Deep in the forests of Thüringen stands one of Germany's most impressive church ruins. Built in the 12th century for the Benedictine nuns, it's a prime example of a Romanesque abbey church. Unfortunately the abbey was dissolved in 1542 and after that the church served a stone quarry for buildings in the region. A big fire in 1600 finished things off until restorations works began in the 18th century.
The romantic ruins that still stand today, give a wonderful impression of the former glory of the place. Goethe and Schiller were among the visitors here and many have followed since.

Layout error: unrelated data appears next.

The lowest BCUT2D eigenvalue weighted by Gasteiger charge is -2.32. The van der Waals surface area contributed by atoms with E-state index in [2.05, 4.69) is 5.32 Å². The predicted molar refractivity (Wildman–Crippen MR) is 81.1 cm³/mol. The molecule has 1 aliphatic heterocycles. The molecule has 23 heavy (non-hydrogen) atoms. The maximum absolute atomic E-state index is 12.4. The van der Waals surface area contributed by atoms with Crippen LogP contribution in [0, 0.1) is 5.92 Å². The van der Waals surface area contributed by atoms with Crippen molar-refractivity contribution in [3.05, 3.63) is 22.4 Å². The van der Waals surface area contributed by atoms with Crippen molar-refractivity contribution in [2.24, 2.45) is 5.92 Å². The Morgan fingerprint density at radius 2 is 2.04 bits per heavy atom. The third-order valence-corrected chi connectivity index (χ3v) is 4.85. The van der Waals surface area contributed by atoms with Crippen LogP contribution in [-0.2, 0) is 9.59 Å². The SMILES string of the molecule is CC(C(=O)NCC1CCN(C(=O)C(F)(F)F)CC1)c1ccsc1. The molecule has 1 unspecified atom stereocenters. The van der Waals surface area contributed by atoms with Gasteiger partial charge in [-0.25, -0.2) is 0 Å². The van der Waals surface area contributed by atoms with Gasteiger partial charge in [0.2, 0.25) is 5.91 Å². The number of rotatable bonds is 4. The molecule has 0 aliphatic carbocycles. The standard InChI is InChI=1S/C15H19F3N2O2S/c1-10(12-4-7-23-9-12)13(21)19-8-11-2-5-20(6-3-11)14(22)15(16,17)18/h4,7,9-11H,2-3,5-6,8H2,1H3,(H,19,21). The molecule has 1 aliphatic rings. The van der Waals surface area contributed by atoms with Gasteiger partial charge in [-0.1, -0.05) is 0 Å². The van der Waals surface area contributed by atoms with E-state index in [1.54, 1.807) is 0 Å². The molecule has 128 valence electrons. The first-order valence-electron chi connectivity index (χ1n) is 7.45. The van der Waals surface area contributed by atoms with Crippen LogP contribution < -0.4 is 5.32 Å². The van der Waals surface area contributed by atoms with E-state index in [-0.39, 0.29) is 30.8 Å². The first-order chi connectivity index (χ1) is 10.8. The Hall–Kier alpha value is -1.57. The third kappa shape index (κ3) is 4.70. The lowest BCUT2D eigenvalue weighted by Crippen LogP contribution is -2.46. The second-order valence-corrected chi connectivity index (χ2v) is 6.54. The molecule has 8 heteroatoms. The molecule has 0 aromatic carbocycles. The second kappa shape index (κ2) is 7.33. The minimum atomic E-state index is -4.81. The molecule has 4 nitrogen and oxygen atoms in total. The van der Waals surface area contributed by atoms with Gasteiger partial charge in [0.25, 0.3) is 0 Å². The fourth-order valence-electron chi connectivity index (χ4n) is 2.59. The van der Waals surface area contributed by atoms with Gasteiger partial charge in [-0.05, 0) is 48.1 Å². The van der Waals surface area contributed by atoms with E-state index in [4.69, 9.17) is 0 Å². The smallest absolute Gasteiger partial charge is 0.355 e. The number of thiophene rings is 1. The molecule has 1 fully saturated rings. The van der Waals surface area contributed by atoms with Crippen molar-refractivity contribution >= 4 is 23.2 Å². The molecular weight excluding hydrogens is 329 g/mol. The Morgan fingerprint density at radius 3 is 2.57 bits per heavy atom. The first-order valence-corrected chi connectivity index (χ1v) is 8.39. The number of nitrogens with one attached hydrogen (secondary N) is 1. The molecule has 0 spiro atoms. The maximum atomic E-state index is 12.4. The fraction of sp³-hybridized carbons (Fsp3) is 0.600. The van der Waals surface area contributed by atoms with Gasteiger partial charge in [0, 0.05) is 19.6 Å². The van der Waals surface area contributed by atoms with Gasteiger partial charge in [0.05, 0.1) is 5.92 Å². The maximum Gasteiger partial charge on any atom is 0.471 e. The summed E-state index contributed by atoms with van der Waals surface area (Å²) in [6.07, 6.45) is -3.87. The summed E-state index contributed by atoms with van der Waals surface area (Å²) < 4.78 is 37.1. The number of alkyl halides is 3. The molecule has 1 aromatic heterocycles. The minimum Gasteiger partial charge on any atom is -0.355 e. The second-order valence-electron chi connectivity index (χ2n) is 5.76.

Stones of the Monastery were re-used for Gehren Castle, a church in Rudolstadt and also inhabitants of Paulinzella made use of the stones for their own houses.
The monastery became even more dilapidated after a fire at the beginning of the 17th century caused by lightning.
Paulina, daughter of a high-ranking royal civil servant, founded the monastery between 1102 and 1105. In 1106 it was approved by the Pope.